The impact of the Hindu Marriage Act of 1955 on Indian society
The Hindu Marriage Law was enacted by the Indian Parliament in 1955, for the purpose of regulating personal life among Hindus, especially its institution of marriage, its validity, conditions of invalidity and applicability, etc.
There are many salient features in the provisions of the law that make and even incite a person to consider it rather conservative. The underlying note or we can say that the lifeline that runs through the entire act is that it duly acknowledges the religious feelings and values of Hindus that they respectfully appreciate and consider valuable. Consequently, the Hindu Marriage Law has considered and treated the institution of marriage among Hindus so sacrosanctly as it evolved through the ages between them, duly acknowledging their customs, traditions, and sasthras from time immemorial including their rituals. and other practices practiced and developed by them during Above all the act of covering and encompassing all people of modern branches of Hinduism such as Prarthana Samaj, Arya Samaj and Brahma Samaj also has a modern aspect by duly recognizing those modern branches of religion Hindu.
Therefore, the Hindu Marriage Law is applicable to all Hindus such as Saivites, Vaishnavites, Lingayats and the followers of Prarthana, Arya and Brahma Samajas and others who enter the fold of Hinduism such as Sikhs, Buddhists and Jains. Therefore, the Hindu Marriage Law applies to the religious folds that arose during the 6th century BC. C. and also in the 18th and 19th centuries. Therefore, the Hindu Marriage Law essentially acts as a bridge connecting ages. The credit for giving us such an eternal act goes to the Indian legal luminaries.
The conditions imposed by the Hindu Marriage Law for a valid marriage, although they may seem insignificant on a superficial level, actually have the modern elements and characteristics, of course with a vision of the future. To solemnize a marriage between two Hindus, the following conditions have been imposed:
5) (i) Neither party has a living spouse at the time of the marriage; which actually discourages plural marriages and, in the current context, the provision helps prevent the spread of incurable diseases such as AIDS and other virulent forms of venereal disease in society.
iii) The age of eligibility to marry is set at 21 for grooms and 18 for brides, which actually helps to prevent social ills like Indian Society child marriages.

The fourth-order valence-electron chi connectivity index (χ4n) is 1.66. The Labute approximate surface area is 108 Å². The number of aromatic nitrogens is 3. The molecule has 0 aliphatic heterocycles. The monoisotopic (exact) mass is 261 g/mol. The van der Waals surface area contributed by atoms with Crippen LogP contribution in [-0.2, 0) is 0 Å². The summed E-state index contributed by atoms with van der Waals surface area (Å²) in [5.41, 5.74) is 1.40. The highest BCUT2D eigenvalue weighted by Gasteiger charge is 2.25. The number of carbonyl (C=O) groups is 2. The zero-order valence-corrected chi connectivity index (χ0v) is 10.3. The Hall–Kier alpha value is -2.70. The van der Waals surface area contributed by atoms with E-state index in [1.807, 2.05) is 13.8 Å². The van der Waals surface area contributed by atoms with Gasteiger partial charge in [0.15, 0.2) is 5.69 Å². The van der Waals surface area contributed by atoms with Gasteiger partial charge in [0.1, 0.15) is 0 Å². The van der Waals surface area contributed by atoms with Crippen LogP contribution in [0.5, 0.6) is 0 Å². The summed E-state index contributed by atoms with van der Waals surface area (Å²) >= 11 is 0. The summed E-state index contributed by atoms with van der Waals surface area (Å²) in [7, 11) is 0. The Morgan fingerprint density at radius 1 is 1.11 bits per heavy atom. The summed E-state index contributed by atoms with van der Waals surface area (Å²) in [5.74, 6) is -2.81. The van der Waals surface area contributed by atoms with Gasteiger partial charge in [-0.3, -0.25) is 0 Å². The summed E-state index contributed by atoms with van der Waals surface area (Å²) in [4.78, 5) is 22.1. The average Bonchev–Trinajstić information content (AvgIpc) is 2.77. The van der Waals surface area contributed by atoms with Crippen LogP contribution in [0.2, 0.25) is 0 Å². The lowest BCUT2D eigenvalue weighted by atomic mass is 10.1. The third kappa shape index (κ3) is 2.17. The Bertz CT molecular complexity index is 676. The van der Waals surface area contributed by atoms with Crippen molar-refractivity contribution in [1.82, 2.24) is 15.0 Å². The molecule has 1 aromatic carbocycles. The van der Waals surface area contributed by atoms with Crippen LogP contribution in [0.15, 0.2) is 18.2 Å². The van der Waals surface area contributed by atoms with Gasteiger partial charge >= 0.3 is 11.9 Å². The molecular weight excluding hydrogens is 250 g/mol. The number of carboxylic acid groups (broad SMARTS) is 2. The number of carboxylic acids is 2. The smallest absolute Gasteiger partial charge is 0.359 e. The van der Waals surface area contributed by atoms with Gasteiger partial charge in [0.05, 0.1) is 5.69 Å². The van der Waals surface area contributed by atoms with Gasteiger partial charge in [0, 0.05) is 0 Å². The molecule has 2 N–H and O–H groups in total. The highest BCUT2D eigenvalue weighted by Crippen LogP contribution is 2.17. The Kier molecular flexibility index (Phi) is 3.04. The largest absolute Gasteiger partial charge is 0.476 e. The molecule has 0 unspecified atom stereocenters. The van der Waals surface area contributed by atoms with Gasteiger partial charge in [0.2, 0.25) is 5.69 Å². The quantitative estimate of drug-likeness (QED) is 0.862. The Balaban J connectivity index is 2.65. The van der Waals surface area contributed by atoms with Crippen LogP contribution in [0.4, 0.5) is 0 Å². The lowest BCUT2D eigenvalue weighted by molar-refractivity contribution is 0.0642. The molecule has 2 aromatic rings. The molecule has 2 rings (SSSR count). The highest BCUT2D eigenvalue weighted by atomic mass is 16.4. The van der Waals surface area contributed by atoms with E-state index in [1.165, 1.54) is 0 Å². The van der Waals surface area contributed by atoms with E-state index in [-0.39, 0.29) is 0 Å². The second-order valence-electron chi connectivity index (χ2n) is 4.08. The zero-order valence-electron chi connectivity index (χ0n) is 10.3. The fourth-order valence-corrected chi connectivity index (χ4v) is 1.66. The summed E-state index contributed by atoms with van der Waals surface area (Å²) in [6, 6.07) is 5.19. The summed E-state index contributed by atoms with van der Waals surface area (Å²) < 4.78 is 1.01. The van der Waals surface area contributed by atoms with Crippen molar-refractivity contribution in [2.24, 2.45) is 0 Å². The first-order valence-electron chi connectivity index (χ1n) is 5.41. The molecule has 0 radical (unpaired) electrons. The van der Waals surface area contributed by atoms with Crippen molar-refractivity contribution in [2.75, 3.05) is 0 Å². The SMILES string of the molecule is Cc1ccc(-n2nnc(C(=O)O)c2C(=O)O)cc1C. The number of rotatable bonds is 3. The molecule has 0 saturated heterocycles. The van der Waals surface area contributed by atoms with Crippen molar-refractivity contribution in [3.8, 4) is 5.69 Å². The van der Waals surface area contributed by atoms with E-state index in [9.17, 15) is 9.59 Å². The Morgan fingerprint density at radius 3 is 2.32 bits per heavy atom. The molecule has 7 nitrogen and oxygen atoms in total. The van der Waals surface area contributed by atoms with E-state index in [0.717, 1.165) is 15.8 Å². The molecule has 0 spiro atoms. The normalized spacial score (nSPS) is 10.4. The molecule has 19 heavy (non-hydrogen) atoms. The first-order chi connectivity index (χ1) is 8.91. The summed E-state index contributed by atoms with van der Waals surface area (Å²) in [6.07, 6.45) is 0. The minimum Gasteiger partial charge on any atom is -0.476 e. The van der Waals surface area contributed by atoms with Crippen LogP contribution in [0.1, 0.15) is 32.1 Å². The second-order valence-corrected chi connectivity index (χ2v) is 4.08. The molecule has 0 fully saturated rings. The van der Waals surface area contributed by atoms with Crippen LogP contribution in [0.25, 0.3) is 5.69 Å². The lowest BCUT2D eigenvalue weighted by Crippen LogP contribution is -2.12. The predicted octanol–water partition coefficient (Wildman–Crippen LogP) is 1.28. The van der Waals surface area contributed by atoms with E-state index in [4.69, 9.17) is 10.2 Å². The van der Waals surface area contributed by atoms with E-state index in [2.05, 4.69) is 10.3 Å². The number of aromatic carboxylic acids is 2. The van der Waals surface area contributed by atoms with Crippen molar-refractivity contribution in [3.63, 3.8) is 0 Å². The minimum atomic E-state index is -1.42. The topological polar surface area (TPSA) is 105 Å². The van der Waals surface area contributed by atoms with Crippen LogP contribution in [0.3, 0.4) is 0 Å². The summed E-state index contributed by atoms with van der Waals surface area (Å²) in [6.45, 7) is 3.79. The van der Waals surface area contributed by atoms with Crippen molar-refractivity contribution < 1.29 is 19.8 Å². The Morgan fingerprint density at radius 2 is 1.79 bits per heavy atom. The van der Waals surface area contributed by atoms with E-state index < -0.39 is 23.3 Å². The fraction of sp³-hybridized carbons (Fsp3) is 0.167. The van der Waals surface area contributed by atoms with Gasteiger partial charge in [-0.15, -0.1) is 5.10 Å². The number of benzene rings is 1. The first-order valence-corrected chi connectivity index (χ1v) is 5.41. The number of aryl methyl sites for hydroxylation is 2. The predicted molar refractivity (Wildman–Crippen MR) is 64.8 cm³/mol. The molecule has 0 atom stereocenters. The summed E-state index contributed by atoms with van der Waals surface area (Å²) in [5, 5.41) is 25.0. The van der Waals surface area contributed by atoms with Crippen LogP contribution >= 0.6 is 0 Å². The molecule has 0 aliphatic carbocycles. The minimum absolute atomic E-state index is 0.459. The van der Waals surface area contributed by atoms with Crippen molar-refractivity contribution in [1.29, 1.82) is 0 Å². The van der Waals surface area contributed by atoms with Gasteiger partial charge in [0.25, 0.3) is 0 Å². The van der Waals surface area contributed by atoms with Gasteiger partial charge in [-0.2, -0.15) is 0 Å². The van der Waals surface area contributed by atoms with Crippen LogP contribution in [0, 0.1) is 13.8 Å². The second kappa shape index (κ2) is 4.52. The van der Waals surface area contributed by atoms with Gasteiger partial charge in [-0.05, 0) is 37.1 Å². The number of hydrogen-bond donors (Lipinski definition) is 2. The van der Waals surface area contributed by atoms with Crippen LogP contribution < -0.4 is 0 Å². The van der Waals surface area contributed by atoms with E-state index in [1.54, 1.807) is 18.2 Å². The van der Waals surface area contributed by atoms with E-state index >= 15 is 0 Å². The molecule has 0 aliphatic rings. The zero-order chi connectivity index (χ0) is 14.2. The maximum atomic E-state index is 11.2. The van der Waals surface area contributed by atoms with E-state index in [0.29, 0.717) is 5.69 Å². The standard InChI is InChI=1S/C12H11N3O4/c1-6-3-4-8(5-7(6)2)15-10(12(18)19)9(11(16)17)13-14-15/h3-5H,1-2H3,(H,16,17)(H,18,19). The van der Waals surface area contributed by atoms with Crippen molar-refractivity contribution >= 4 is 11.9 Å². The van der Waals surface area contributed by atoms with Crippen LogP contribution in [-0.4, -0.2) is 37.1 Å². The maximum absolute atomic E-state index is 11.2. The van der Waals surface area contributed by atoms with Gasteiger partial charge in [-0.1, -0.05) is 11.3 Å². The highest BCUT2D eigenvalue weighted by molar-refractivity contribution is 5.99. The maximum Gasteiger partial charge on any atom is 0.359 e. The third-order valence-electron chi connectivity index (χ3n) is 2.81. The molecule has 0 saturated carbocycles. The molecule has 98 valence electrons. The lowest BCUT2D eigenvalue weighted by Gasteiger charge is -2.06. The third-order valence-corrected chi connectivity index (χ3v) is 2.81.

iv) and v) prevents marriages between prohibited degrees of relationship and sapindas. This provision has a scientific basis because the prevention of a marriage between people of forbidden degree of kinship or sapindas, in reality will avoid the birth of physically deformed children or deaf, dumb and blind children, because the possibility of giving birth to such children is more in the marriages. between people of forbidden kinship and sapindas.
In article 7 of the Law, the ceremonies and customs of a Hindu marriage are duly recognized, giving a sentimental value to the act. For example, immediately after the marriage, both the bride and the groom will take seven steps before the sacred fire, which will sanctify the marriage and that ceremony is known as Saptapadi. Even going one step further, the law stipulates that the marriage is invalid if Saptapadi is not performed.
Article 8 of the Hindu Marriage Law provides for the compulsory registration of marriages and even stipulates a punishment for violating the provision. This provision is truly a revelation and protects those hapless people who may become victims of fraudulent marriages carefully manipulated and planned by unscrupulous antisocial elements.
Article 13 of the Hindu Marriage Law contains provisions that can serve as the basis of marriage for spouses who intend to file divorce petitions from their spouses. When we consider these reasons, some of them have social relevance: –
For example, if a spouse commits adultery with a person other than their spouse;
If a spouse ceases to be a Hindu by conversion;
If a spouse has suffered from a virulent and incurable form of leprosy;
If a spouse has been suffering from a venereal disease in communicable form;
The above provisions not only respect the religious sentiments of Hindus, as well as provide a basis for divorce. Similarly, the disposition related to adultery, a virulent form of disease such as leprosy or a communicable form of Alzheimer’s disease, etc., not only helps the spouses in question to seek divorce from their spouses, but also it serves the cause and the broader interests of society by preventing spread. virulent and transmissible from venereal diseases
Therefore, the Hindu Marriage Law, although it contains only 30 sections and can even be considered a very small piece of legislation, is a comprehensive law by virtue of its usefulness not only for Hindus but also for the welfare and general interests of the Hindus. Indians. Society too.